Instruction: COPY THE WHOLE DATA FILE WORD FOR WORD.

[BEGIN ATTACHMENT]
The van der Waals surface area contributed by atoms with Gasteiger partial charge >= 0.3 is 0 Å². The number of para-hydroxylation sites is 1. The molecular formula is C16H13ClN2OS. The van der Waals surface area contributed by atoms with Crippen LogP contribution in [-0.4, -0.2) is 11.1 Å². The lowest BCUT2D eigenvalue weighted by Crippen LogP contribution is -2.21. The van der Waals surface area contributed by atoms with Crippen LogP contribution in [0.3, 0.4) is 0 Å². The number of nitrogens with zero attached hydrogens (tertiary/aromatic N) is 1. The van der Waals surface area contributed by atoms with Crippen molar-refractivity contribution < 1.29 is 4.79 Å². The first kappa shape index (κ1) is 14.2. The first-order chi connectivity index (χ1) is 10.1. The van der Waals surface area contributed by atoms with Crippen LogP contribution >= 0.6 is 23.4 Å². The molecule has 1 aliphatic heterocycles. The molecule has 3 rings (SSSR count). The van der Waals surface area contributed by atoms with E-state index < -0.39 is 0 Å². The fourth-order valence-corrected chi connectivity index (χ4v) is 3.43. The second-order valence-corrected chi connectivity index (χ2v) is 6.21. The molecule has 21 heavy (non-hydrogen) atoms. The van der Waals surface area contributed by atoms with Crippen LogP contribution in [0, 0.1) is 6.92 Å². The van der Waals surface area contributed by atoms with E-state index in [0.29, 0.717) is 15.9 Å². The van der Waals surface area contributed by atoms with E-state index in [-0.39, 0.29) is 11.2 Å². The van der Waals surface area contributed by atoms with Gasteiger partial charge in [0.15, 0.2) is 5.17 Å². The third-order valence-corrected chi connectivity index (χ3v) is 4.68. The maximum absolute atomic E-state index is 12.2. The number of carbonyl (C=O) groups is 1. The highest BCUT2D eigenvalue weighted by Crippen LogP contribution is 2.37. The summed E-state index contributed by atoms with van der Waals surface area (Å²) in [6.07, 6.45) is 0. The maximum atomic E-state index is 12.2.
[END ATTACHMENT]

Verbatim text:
The van der Waals surface area contributed by atoms with Gasteiger partial charge >= 0.3 is 0 Å². The number of para-hydroxylation sites is 1. The molecular formula is C16H13ClN2OS. The van der Waals surface area contributed by atoms with Crippen LogP contribution in [-0.4, -0.2) is 11.1 Å². The lowest BCUT2D eigenvalue weighted by Crippen LogP contribution is -2.21. The van der Waals surface area contributed by atoms with Crippen LogP contribution in [0.3, 0.4) is 0 Å². The number of nitrogens with zero attached hydrogens (tertiary/aromatic N) is 1. The van der Waals surface area contributed by atoms with Crippen molar-refractivity contribution < 1.29 is 4.79 Å². The first kappa shape index (κ1) is 14.2. The first-order chi connectivity index (χ1) is 10.1. The van der Waals surface area contributed by atoms with Crippen LogP contribution >= 0.6 is 23.4 Å². The molecule has 1 aliphatic heterocycles. The molecule has 3 rings (SSSR count). The van der Waals surface area contributed by atoms with E-state index < -0.39 is 0 Å². The fourth-order valence-corrected chi connectivity index (χ4v) is 3.43. The second-order valence-corrected chi connectivity index (χ2v) is 6.21. The molecule has 21 heavy (non-hydrogen) atoms. The van der Waals surface area contributed by atoms with Crippen LogP contribution in [0, 0.1) is 6.92 Å². The van der Waals surface area contributed by atoms with E-state index in [0.29, 0.717) is 15.9 Å². The van der Waals surface area contributed by atoms with E-state index in [-0.39, 0.29) is 11.2 Å². The van der Waals surface area contributed by atoms with Gasteiger partial charge in [0.15, 0.2) is 5.17 Å². The third-order valence-corrected chi connectivity index (χ3v) is 4.68. The maximum absolute atomic E-state index is 12.2. The number of carbonyl (C=O) groups is 1. The highest BCUT2D eigenvalue weighted by Crippen LogP contribution is 2.37. The summed E-state index contributed by atoms with van der Waals surface area (Å²) in [6.07, 6.45) is 0. The maximum atomic E-state index is 12.2.